In the run up to next week's federal election who is really listening to the startups that make our economy healthy?
Dear Mr. Trudeau, Mr. Harper, et al ...
You should subsidize what you want more of.
Almost all government spending and policy on innovation in Ontario and Canada is designed to subsidize private sector risk.
You do not want any more unproductive risk taking on copy cat, domestically insular startups.
You really don't want to reduce risk.
Because risk is the only authentic arbiter that will effectively sort great Founders and startups from unproductive investments.
You want more winners.
You want new domestic champions to carry on from the Nortels and Blackberrys as creators of high value jobs and generators of tax revenues.
You want market events that make millionaires out of thousands of employees like the PayPal Mafia and Facebook Friends, who exercise their stock options and start investing in the next wave of value creating startups.
How about Canada's version of, "To Get Rich is Glorious"?
Seasoned investor Howard Morgan told us that New York's emergence as the second biggest startup ecosystem in the world is primarily due to successful startups that grew and sold.
You cannot find it surprising that your appointed leaders at government funded startup hubs are advocating for bigger government funded startup hubs.
Let's be clear -- I understand the need to listen to an array of voices.
However, while we like to think of ourselves as having a market economy it is virtually impossible to do a startup in Ontario without running into the distortion of a government funded gatekeeper. You better be blessed by one. Angel investor organizations are subsidized by governments. Wealthy insiders are subsidized by governments. BDC touches over 90 per cent of early stage deal flow.
It has a chilling effect, leaving startups in fear of speaking out to shape government policy.
If you want different results, try doing things differently.
You have already proven that your current approach does not lead to the desired increases in productivity.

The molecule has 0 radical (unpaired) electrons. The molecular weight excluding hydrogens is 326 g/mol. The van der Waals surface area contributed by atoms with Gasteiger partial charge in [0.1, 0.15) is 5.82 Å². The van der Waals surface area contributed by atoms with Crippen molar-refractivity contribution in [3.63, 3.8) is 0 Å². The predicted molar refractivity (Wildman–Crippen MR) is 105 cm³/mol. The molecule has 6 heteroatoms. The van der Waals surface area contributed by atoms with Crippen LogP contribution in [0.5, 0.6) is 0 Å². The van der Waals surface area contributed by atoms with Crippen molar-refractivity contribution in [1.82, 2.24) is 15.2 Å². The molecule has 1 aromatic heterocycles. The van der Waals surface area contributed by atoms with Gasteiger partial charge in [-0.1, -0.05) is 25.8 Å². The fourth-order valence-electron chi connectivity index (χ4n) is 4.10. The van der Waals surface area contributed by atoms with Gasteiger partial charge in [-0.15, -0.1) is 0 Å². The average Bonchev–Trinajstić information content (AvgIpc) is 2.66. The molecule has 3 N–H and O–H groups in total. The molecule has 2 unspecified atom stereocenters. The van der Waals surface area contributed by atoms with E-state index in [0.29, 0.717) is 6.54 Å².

Canada needs market oriented reforms and initiatives that are focused on unleashing real innovation, value creation and increasing the rewards of risk taking.
I would be more than happy to discuss in more detail any of these recommendations:
1. Match or beat SEC regulations related to crowdfunding that enable startups to raise up to $50-million from anyone. Whereas, U.S. crowdfunding markets are closed to only U.S. incorporated companies, set out to make Canada a single market and global hub for crowdfunding.
2. Copy or better the B.C. Angel Investor Tax credit that returned $2 in provincial tax revenue for every dollar of tax credit. (Mr. Garneau, will you forget us?)
3. Create a capital gains exemption for Founders and early stage employees who reside in Canada.
4. Create the Canada Seedling Market, make it open and global, designed to attract the best global investors and attract the best startups to incorporate in Canada.
Many say that Israel's Yozma program is the only example of a successful government intervention in venture capital. First and foremost, it supported many small funds. Second, it did not try to pick winners. Third, it fostered relationships between Israeli and international venture capitalists.
In 2015, angel investor syndicates (this week AngelList & China announced a $400-million syndicate seed fund) are the best way to stimulate competition for deals, ensure market arbitration of deal selection and connect early stage companies to international investors who can help with later stage financing and customer development.
5. Organize OFFICE HOURS to support the Canada Seedling Market across Canada in London, New York, Boston, Silicon Valley, the UK, Hong Kong, Shanghai and Singapore to attract the best investors and startups in the world to Canada.
6. Match or beat New York State's Startup New York tax exemptions.
7. Commit 10 per cent of government procurement to startups, i.e. new businesses that are less than three years old. Challenge all provincial and municipal governments and government concession businesses like banks and telcos to do the same. Change the culture and discourse of procurement in Canada to recognize that buying from startups is the best way to acquire innovation while outsourcing risk. This is a completely different strategy than "hiring IBM".
The Cdling platform can be used to manage the markets that I have recommended above and we can work with a variety of private market platforms like AngelList to facilitate transaction syndicates.
You might be tempted to view recommendations four and five as offhanded self-service.
Who has convinced you that government spending should solve these market problems, when there are private companies providing the solutions?
I invite you to take a moment to consider the challenges of overcoming the social structure of innovation as you attempt to sort quality signal from insular noise to support your decision making. In short, even Larry Summers can find it hard to recognize world changing innovation when it walks through the door.
With Canada teetering on the edge of the "Best. Recession. Ever," mainly because commodities like oil are in the tank. It is easy to agree when Mr. Summers says, "the global economy is in serious danger".
Whoever takes power in Ottawa on October 19th, as the global slow down continues we are bound to see deficit spending.
The question is if we are going to make the largest investment in infrastructure in Canadian history, will we invest in 21st Century infrastructure or are we literally turning back the page to Mr. Chretien's 1993 Red Book.
Who is really listening?
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